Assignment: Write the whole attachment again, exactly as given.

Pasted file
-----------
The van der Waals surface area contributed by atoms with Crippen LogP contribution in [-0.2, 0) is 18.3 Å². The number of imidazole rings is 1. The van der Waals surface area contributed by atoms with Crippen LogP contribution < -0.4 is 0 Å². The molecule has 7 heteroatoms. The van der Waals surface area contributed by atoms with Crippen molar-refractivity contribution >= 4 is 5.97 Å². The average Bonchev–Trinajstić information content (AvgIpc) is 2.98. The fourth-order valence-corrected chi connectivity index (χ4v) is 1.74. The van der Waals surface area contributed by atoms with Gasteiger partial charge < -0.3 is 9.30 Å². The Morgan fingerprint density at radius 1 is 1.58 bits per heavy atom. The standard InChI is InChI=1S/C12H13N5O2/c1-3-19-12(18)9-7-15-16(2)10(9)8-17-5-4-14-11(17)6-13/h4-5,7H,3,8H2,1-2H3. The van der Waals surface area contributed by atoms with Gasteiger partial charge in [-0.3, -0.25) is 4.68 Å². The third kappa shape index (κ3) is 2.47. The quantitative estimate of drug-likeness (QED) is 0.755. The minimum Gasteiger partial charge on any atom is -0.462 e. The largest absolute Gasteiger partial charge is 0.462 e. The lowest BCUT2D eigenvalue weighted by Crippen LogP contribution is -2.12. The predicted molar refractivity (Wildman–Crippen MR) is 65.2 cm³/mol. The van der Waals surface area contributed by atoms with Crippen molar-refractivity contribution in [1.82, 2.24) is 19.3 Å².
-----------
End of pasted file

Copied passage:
The van der Waals surface area contributed by atoms with Crippen LogP contribution in [-0.2, 0) is 18.3 Å². The number of imidazole rings is 1. The van der Waals surface area contributed by atoms with Crippen LogP contribution < -0.4 is 0 Å². The molecule has 7 heteroatoms. The van der Waals surface area contributed by atoms with Crippen molar-refractivity contribution >= 4 is 5.97 Å². The average Bonchev–Trinajstić information content (AvgIpc) is 2.98. The fourth-order valence-corrected chi connectivity index (χ4v) is 1.74. The van der Waals surface area contributed by atoms with Gasteiger partial charge < -0.3 is 9.30 Å². The Morgan fingerprint density at radius 1 is 1.58 bits per heavy atom. The standard InChI is InChI=1S/C12H13N5O2/c1-3-19-12(18)9-7-15-16(2)10(9)8-17-5-4-14-11(17)6-13/h4-5,7H,3,8H2,1-2H3. The van der Waals surface area contributed by atoms with Gasteiger partial charge in [-0.3, -0.25) is 4.68 Å². The third kappa shape index (κ3) is 2.47. The quantitative estimate of drug-likeness (QED) is 0.755. The minimum Gasteiger partial charge on any atom is -0.462 e. The largest absolute Gasteiger partial charge is 0.462 e. The lowest BCUT2D eigenvalue weighted by Crippen LogP contribution is -2.12. The predicted molar refractivity (Wildman–Crippen MR) is 65.2 cm³/mol. The van der Waals surface area contributed by atoms with Crippen molar-refractivity contribution in [1.82, 2.24) is 19.3 Å².